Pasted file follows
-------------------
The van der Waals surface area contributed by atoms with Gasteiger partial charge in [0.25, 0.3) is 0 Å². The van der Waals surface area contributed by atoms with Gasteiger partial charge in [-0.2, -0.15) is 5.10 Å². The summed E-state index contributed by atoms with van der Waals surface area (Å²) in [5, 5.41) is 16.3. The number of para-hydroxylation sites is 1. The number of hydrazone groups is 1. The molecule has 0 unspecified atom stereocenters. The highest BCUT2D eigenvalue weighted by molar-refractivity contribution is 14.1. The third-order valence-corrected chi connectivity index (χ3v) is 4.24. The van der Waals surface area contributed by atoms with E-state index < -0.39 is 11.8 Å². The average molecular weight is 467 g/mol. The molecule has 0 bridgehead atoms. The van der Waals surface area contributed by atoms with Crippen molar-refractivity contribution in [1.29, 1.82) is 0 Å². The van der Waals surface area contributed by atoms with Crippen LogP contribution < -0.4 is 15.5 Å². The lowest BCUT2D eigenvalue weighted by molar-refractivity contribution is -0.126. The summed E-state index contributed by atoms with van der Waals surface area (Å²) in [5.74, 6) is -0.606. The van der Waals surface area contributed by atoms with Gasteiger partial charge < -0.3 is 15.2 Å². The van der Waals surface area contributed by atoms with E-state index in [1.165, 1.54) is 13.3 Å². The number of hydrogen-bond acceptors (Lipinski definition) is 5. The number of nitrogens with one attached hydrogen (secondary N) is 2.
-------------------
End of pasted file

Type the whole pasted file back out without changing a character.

The van der Waals surface area contributed by atoms with Gasteiger partial charge in [0.25, 0.3) is 0 Å². The van der Waals surface area contributed by atoms with Gasteiger partial charge in [-0.2, -0.15) is 5.10 Å². The summed E-state index contributed by atoms with van der Waals surface area (Å²) in [5, 5.41) is 16.3. The number of para-hydroxylation sites is 1. The number of hydrazone groups is 1. The molecule has 0 unspecified atom stereocenters. The highest BCUT2D eigenvalue weighted by molar-refractivity contribution is 14.1. The third-order valence-corrected chi connectivity index (χ3v) is 4.24. The van der Waals surface area contributed by atoms with E-state index < -0.39 is 11.8 Å². The average molecular weight is 467 g/mol. The molecule has 0 bridgehead atoms. The van der Waals surface area contributed by atoms with Crippen molar-refractivity contribution in [1.29, 1.82) is 0 Å². The van der Waals surface area contributed by atoms with Crippen LogP contribution < -0.4 is 15.5 Å². The lowest BCUT2D eigenvalue weighted by molar-refractivity contribution is -0.126. The summed E-state index contributed by atoms with van der Waals surface area (Å²) in [5.74, 6) is -0.606. The van der Waals surface area contributed by atoms with Gasteiger partial charge < -0.3 is 15.2 Å². The van der Waals surface area contributed by atoms with E-state index in [1.165, 1.54) is 13.3 Å². The number of hydrogen-bond acceptors (Lipinski definition) is 5. The number of nitrogens with one attached hydrogen (secondary N) is 2.